Sources

Pakistan's Anti-Child Marriage Crusader Who's Just A Kid Herself

Hadiqa Bashir
Hadiqa Bashir
Mudassar Shah

MINGORA â€" At 13, Hadiqa Bashir is herself just a child, but she's already working to save girls from child marriage in rural Pakistan. Though it's illegal in Pakistan, marrying young children to much older men is still widely practiced in the Swat Valley.

Visiting Hadiqa Bashir today is a young girl, Shabana, who is with her mother. A white gauze covers her nose, and she explains the horrific reason why. "My mother-in-law asked my husband to complete his job today and she left the house," Shabana says. "I had my young son with me, and my husband asked his sister to take my son to another room and soon after he cut my nose. The next morning my mother-in-law came, and when she checked my nose, she said that it should be cut some more."

The family claims this violent crime was because Shabana didn't perform her chores well enough.

The police were slow to act at first. Bashir and human rights groups had to pressure them to even register the case, but now Shabana's husband is in jail awaiting trail. He is trying to pressure her for reconciliation.

Shabana now lives with her parents and often visits Bashir, who gives her financial and emotional support. Bashir was motivated to help others after she was nearly married off when she was just 10.

"My grandmother started thinking seriously about my marriage, so I decided to refuse marrying and instead continue my studies," she explains. "I decided to stand against child marriages to stop my peers from suffering from the evil practice. I openly told my grandmother that I am not going to marry now and I want to complete my studies."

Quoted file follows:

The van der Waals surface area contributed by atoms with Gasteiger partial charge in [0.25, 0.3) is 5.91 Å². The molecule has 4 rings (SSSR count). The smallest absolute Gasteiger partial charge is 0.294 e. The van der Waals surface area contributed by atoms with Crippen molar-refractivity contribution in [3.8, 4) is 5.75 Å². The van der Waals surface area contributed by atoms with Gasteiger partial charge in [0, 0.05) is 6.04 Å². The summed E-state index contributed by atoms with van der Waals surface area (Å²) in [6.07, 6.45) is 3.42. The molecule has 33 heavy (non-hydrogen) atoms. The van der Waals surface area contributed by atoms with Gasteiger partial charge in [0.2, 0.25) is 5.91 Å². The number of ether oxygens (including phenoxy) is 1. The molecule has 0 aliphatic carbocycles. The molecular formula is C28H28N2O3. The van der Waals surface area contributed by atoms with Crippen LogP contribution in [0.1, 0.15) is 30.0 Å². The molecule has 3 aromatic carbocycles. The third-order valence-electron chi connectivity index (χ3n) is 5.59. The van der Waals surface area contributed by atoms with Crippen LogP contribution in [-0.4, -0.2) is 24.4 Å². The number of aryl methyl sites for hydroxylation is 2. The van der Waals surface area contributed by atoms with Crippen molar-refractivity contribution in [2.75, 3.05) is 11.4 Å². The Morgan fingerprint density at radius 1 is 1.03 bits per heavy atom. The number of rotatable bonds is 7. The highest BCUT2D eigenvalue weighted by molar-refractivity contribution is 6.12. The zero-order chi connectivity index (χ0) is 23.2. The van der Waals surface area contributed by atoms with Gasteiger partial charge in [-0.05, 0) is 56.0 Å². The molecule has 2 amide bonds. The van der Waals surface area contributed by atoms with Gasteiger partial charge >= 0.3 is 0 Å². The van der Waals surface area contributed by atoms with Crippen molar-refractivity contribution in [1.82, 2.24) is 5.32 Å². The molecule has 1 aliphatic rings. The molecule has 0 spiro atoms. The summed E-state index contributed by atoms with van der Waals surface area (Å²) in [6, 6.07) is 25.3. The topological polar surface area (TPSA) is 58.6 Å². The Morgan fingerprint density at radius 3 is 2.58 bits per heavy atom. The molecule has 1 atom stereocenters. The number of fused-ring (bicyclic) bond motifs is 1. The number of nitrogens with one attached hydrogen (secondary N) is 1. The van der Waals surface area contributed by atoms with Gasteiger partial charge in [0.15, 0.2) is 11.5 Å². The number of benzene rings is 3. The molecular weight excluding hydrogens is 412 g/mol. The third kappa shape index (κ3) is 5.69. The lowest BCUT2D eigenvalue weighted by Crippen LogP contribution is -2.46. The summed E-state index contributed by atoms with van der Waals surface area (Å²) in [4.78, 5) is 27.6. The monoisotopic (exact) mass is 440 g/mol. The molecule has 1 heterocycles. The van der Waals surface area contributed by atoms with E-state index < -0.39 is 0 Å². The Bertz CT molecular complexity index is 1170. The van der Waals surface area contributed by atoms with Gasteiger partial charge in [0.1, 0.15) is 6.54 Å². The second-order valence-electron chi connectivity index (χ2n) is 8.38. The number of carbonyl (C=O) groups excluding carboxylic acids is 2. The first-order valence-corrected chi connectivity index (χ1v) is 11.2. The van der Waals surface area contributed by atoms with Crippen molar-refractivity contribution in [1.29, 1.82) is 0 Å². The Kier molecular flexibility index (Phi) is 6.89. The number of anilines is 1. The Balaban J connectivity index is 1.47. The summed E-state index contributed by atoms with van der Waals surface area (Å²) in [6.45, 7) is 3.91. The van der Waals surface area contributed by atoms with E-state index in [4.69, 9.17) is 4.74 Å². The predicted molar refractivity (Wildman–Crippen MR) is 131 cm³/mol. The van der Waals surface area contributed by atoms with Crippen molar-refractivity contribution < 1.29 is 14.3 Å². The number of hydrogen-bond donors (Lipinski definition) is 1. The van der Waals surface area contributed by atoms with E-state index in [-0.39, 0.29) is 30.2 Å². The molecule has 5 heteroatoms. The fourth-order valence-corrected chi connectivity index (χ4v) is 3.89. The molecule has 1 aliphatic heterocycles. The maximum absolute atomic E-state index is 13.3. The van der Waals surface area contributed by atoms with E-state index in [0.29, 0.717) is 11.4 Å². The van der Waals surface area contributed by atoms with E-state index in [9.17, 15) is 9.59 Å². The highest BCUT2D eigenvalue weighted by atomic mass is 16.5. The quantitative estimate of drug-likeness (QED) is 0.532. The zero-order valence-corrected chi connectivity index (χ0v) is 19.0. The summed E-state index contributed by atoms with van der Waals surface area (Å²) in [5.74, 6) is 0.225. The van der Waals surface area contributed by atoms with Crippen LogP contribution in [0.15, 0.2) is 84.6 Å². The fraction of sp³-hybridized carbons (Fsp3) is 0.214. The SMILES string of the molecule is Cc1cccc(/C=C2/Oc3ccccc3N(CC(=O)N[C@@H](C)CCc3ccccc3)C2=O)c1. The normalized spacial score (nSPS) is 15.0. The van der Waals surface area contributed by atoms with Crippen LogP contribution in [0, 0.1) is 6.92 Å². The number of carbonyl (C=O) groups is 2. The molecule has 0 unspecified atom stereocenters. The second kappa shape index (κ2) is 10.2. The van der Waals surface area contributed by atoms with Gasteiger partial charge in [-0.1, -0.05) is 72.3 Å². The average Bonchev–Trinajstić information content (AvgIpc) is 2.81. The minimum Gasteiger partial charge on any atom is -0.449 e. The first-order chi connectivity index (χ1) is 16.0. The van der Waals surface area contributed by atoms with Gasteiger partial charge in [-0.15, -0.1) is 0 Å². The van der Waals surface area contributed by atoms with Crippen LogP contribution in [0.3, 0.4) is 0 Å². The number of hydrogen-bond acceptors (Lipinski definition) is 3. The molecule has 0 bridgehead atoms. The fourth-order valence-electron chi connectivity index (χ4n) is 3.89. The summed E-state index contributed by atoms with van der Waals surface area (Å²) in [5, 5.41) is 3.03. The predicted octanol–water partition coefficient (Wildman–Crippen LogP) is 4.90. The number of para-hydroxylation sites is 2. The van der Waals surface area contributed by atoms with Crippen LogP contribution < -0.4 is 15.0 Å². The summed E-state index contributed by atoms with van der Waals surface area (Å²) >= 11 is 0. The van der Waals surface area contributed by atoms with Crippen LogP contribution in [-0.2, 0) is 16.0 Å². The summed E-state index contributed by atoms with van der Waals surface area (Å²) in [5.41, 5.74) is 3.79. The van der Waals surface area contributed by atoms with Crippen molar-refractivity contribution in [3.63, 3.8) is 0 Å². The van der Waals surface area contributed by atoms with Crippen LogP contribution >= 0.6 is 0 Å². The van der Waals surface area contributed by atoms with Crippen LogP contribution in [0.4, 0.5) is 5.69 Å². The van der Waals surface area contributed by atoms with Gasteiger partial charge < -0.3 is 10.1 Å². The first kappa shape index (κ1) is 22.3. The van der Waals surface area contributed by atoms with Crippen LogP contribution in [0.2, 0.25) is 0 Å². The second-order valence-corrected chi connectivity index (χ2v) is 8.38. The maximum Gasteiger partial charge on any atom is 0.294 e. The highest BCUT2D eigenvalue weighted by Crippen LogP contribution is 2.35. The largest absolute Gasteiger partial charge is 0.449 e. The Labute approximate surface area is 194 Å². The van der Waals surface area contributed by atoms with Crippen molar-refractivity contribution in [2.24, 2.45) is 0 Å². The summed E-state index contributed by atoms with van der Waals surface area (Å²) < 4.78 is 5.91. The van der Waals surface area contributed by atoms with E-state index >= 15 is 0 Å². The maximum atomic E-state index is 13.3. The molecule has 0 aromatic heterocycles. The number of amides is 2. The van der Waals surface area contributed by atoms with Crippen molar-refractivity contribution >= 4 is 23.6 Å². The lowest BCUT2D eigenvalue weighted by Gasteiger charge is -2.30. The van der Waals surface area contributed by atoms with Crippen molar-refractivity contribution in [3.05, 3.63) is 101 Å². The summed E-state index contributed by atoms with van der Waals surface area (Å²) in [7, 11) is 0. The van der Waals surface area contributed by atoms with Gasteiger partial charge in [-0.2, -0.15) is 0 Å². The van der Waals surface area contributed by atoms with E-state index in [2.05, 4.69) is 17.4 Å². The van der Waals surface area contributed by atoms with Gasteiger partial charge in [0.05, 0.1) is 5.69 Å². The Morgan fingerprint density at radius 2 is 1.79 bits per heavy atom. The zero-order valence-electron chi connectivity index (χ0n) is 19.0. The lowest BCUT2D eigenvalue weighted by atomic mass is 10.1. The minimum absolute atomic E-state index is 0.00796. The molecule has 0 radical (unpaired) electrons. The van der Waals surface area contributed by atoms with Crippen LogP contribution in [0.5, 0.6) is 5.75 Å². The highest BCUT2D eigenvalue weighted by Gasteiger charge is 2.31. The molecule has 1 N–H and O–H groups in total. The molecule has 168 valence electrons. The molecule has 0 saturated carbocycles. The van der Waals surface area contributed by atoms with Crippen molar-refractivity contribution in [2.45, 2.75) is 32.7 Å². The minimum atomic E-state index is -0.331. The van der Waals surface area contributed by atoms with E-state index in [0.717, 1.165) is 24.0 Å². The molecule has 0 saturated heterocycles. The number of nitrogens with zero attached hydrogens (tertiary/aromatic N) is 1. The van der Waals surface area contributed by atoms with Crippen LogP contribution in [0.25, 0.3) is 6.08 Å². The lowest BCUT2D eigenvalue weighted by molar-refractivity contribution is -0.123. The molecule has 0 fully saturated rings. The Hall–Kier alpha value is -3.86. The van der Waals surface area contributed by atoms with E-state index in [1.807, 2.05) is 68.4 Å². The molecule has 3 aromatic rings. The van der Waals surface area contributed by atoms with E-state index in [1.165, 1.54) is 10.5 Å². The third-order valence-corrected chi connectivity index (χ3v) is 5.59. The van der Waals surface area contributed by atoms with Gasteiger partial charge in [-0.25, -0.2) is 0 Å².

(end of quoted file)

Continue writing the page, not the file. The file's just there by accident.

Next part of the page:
Her grandmother was angry, refusing to speak to her for months, but has since come to understand.

Door-to-door education

After school three days a week, Bashir goes door to door to meet parents in her neighborhood. She focuses on around 1,500 families.

"The parents should know that children have some rights too," she says. "I am planning to convince politicians to bring amendments in marriage policy and then implement the law against child marriages and punish the parents who marry their children at early ages."

Bashir knocks at one door and a man old enough to be her father answers. She politely asks him if he has a young daughter and he says yes. She gently talks to him about the negative impacts of child marriages.

He thanks her for the information, looking surprised to see a young girl doing this.

With the support of her father, Bashir created a group called Girls United for Human Rights. Today she is speaking to around 15 children in Mingora, telling them a story about a girl who says she would rather die rather than marry at a young age.

Nusrat Jan, who is just 13, is living that nightmare. She ran away from home to escape her marriage to a 51-year-old man and is now living in a cramped room in her aunt's house.

"I would prefer to drink poison than be married to him," Jan says. "I don't know what will happen to me now. I am ready for death."

Bashir's campaign against marriages like Jan's is difficult, and her voice is a lonely one. A 2014 UNICEF report found that 7% percent of girls in Pakistan younger than 15 are married. And 40% of Pakistani girls are married before they are 18.

Not far from Bashir's village, Sajjid Khan is planning the marriage of his 9-year-old son to a 5-year-old girl. "I know the girl is too young to marry to my son and so does my son, but I want to see them married soon," he says. "They will spend one night together and then she can go home to her family until she reaches puberty."